Not all tramways were large systems with many cars serving networks of routes. Our postcard shows the tiny system in the foothills of the Jura in the canton of Vaud in Switzerland, which connected the main line railway at Gland with the village of Begnins. The card dates from around 1910 and is number 50456 from Ed. Lincio Jean Hoirs. It shows car 1 as it enters Begnins village.
The tramway was opened on 18th June 1906, consisted of 3.7 km of metre gauge route and was run by just two trams. Commencing outside Gland station, on the SBB/CFF railway from Geneva to Lausanne just east of Nyon, the tramway had a half km section of sleeper track to Gland-Village and then ran on tram track in the roadway. It passed through the village of Vich and finally terminated in the Begnins village square outside the Hotel Ecu Vaudois. The route was surrounded by vineyards. There was a depot and workshop at Gland and a small overnight shed at Begnins.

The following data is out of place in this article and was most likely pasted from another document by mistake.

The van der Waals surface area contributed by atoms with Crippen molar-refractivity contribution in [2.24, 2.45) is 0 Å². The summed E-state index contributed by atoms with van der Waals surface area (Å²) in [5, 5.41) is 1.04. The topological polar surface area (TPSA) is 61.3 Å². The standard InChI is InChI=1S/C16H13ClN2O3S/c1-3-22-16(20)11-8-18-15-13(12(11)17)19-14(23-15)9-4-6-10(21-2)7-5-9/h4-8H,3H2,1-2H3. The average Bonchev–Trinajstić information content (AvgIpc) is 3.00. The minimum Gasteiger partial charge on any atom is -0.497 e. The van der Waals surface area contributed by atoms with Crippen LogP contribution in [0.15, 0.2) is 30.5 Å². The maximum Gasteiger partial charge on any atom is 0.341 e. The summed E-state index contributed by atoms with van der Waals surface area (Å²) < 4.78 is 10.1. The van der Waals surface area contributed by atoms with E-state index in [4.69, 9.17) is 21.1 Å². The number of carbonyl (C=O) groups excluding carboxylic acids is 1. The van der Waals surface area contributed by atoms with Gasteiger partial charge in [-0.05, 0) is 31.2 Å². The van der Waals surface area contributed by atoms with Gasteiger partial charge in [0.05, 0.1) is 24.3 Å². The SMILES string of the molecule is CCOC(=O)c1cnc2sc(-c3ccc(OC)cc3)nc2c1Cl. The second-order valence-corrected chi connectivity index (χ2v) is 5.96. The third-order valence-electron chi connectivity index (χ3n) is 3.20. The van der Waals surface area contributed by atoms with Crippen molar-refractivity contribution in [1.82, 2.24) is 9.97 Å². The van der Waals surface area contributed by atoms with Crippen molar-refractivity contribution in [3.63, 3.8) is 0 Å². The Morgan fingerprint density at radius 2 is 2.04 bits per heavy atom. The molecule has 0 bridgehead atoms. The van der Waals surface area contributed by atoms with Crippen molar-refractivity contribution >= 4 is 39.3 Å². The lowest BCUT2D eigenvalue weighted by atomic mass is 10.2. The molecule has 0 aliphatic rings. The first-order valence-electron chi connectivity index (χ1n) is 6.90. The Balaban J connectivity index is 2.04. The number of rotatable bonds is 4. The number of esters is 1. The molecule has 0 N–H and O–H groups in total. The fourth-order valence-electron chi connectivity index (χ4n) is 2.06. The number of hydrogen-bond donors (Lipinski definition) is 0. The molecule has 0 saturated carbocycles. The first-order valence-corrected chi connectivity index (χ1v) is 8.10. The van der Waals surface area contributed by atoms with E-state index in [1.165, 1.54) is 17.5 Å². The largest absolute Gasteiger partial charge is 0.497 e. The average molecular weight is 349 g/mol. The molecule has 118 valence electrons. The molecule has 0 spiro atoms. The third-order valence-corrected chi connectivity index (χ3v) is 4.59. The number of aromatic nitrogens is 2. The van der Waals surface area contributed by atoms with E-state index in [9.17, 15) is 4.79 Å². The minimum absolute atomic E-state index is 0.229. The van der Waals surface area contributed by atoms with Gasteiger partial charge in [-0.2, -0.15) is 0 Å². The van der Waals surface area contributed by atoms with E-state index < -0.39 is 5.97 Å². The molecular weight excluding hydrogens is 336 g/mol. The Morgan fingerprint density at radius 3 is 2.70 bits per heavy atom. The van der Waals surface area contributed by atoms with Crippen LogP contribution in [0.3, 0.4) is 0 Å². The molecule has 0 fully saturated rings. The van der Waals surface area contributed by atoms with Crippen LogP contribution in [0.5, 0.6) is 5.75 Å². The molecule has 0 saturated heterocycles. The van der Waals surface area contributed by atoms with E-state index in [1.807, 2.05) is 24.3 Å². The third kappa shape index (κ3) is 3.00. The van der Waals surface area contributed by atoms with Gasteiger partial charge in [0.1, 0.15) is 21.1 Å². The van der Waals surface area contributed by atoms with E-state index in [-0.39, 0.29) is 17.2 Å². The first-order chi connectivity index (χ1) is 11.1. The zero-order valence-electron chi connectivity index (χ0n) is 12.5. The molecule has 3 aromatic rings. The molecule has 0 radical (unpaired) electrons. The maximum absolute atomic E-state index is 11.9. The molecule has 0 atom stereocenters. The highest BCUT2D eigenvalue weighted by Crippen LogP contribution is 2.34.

The two single-deck trams, 1 and 2, were built by MAN (Maschinenfabrik Augsburg-Nürnberg AG) in 1906 with electrical equipment by Rieter of Winterthur. They had 3.5 metre wheelbase 2-axle radial trucks with two 35 horsepower motors (increased to 60 hp in 1945) running at 750 volts D.C. Hand and rheostatic brakes were used. Twenty-four seated passengers were carried on longitudinal bench seats. The tram platforms were asymmetrical, with a baggage compartment at one end. Initially the cars were painted green and white but from 1924 were repainted grey and white. The company also had a 15 seat trailer car of 1892, purchased from Neuchâtel Tramways in 1907, two goods wagons and a postal van.
The tramway had a fairly uneventful life but finally succumbed to competition from motor traffic and was replaced by a bus service, the last tram running on 22rd May 1954.
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